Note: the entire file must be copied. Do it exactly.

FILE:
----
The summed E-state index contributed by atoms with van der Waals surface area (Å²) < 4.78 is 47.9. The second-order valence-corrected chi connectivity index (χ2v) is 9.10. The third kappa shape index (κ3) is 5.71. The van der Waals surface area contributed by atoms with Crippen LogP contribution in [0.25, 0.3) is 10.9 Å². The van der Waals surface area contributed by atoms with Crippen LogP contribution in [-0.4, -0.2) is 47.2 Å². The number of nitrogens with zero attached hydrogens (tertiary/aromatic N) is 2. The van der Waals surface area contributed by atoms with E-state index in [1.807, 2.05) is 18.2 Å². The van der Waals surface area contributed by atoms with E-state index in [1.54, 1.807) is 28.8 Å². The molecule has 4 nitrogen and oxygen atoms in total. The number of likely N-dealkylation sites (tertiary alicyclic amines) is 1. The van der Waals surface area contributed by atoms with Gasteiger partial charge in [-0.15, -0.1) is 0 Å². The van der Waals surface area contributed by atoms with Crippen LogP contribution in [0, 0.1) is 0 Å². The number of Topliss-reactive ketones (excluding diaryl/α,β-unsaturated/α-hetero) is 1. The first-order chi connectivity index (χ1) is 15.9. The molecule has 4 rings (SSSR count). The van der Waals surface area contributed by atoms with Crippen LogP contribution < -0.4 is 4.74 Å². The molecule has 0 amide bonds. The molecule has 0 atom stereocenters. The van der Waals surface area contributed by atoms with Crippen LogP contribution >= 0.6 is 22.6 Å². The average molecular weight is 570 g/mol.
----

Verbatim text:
The summed E-state index contributed by atoms with van der Waals surface area (Å²) < 4.78 is 47.9. The second-order valence-corrected chi connectivity index (χ2v) is 9.10. The third kappa shape index (κ3) is 5.71. The van der Waals surface area contributed by atoms with Crippen LogP contribution in [0.25, 0.3) is 10.9 Å². The van der Waals surface area contributed by atoms with Crippen LogP contribution in [-0.4, -0.2) is 47.2 Å². The number of nitrogens with zero attached hydrogens (tertiary/aromatic N) is 2. The van der Waals surface area contributed by atoms with E-state index in [1.807, 2.05) is 18.2 Å². The van der Waals surface area contributed by atoms with E-state index in [1.54, 1.807) is 28.8 Å². The molecule has 4 nitrogen and oxygen atoms in total. The number of likely N-dealkylation sites (tertiary alicyclic amines) is 1. The van der Waals surface area contributed by atoms with Gasteiger partial charge in [-0.15, -0.1) is 0 Å². The van der Waals surface area contributed by atoms with Crippen LogP contribution in [0, 0.1) is 0 Å². The number of Topliss-reactive ketones (excluding diaryl/α,β-unsaturated/α-hetero) is 1. The first-order chi connectivity index (χ1) is 15.9. The molecule has 4 rings (SSSR count). The van der Waals surface area contributed by atoms with Crippen LogP contribution < -0.4 is 4.74 Å². The molecule has 0 amide bonds. The molecule has 0 atom stereocenters. The van der Waals surface area contributed by atoms with Crippen LogP contribution >= 0.6 is 22.6 Å². The average molecular weight is 570 g/mol.